9/19/2013 | 4 MINUTE READ

Portable Sump Cleaner Brings Savings

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A shop’s cleaning operations should not apply only to parts. For efficient operations and a positive, healthy work environment, companies need to keep in mind the overall cleanliness of the facility as well as important details such as the machine tools themselves and the cutting fluids being used.

U.S. Tsubaki is known for producing precision power transmission parts for some of the best-known OEMs in the automotive industry worldwide. The quest for quality craftsmanship and operating efficiency is standard procedure in Chicopee, Mass., where the company’s Automotive LLC division operates a manufacturing facility.

The facility manufactures tensioners, which play an important role in the automotive chain-drive system. The tensioner takes up slack in the chain circuit and extends
to make up for wear and thermal expansion, according to the company.

A Dirty Job

Inside the facility are nine production lines, each with three machining stations to make the tensioners. The 27 machines need continual cutting oil recycling to keep out contaminants and fine particulates to satisfy the automakers’ demands for higher surface finish and closer parts tolerances.

Even though this modernized facility relies chiefly on automation, the job of cleaning out the machines’ sumps fell strictly to manual labor up until 2 years ago, according to Jeff Gifford, tool control supervisor at the plant.

“Each machine has three separate tanks, and it used to take 8 to 11 hours to clean them all out. We would use an air pump for the liquid, then shovel and scoop out the chips and fines by hand, and finally wipe out the tanks with rags. It was a nasty, time-consuming job,” Mr. Gifford recalls.

Then, Mr. Gifford made the decision to purchase an Eriez Hydroflow push sump cleaner with a 275-gallon capacity. This versatile, portable cleaner now handles the gritty work of removing chips and fines from cutting oil, saving the company money by re-using the purified cutting oil that keeps the precision machines humming.

Simple Solution

The Automotive LLC Division supplies timing-drive systems to the major automotive OEMS in North America, including General Motors, Ford, Toyota, Nissan, Honda, Hyundai and Chrysler. That division is part of a larger corporate entity that posts global sales exceeding $700 million. The Tsubakimoto Chain Company was founded in 1917 in Japan, while U.S. Tsubaki was started in 1971.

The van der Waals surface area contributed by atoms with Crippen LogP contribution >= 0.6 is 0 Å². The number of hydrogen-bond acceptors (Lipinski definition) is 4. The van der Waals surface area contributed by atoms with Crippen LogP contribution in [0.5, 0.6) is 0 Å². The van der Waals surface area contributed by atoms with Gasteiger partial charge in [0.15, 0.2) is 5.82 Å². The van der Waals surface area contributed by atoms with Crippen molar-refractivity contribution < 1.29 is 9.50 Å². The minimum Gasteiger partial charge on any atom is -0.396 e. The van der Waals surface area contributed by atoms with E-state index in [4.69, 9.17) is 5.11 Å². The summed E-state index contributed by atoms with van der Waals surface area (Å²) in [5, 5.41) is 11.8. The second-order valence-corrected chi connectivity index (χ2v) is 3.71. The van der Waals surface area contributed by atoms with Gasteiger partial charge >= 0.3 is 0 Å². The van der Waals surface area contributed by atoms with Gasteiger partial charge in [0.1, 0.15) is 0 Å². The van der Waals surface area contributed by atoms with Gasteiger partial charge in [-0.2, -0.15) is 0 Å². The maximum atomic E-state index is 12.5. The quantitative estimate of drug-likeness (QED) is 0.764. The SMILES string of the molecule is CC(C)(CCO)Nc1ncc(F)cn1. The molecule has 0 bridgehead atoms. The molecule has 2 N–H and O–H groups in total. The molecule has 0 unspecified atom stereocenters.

With all its manufacturing technology, trying to solve the problem of sump cleaning was a challenge, Mr. Gifford admits. “We investigated how to recycle the cutting oil. We knew that an in-line system would be expensive because we would need to reconfigure the tanks in the machines. After we assessed our needs, we decided that a portable cleaning unit was the best option.”

Each of the nine production lines at the Chicopee facility house three precision machines—the first for turning and milling, the second for drilling and boring, and the third for final machining, according to Mr. Gifford. All tensioner parts are made from cast steel that turns into fine particulates and settles into the machine sumps throughout each stage.

The tanks on each machine vary in capacity, ranging from 30 to 80 gallons. With 27 machines and three tanks per machine, Mr. Gifford’s crews were disposing almost 4,500 gallons of cutting oil by hand per change-out.

“We would schedule the clean-up at night when the machines were down. We had to tie up a group leader, machine specialist and operator to perform the work, and they had to wear protective suits,” Mr. Gifford says. “It would take as long as 11 hours to clean all the machines out, plus we were hauling away all the spent cutting oil. We were buying cutting oil in 220-gallon quantities to replace what we were throwing away.”

Needing a “continuous improvement idea,” the company decided on the Eriez portable sump cleaner. The sump cleaner features a single compartment with 275-gallon (1,000-liter) capacity and has center-mounted, high impact, ball bearing wheels for maneuverability and low rolling resistance.

During the process of cleaning, the sump cleaner removes the cutting oil, sludge and chips from the sumps, filters the sludge and chips from the oil, and returns the filtered oil to the sumps, or transports the oil to waste treatment for disposal. Eriez offers sump cleaners ranging from 65 gallons (246 liters) to 1,000 gallons (3,780 liters) of capacity.


“With the Eriez Sump Cleaner, it now takes 2 hours to do the complete job, where it used to take 8 to 11 hours per machine,” Mr. Gifford says. “We re-use the filtered oil at least one time over, which saves us 50 percent on oil consumption. The change-outs are done three to four times per year on seven lines with three machines each. We save almost $70,000 per year in cutting oil alone. Add in labor savings and reduction in downtime and the total payback is more than $150,000 per year. The Eriez Hydroflow sump cleaner literally paid for itself in the first use.”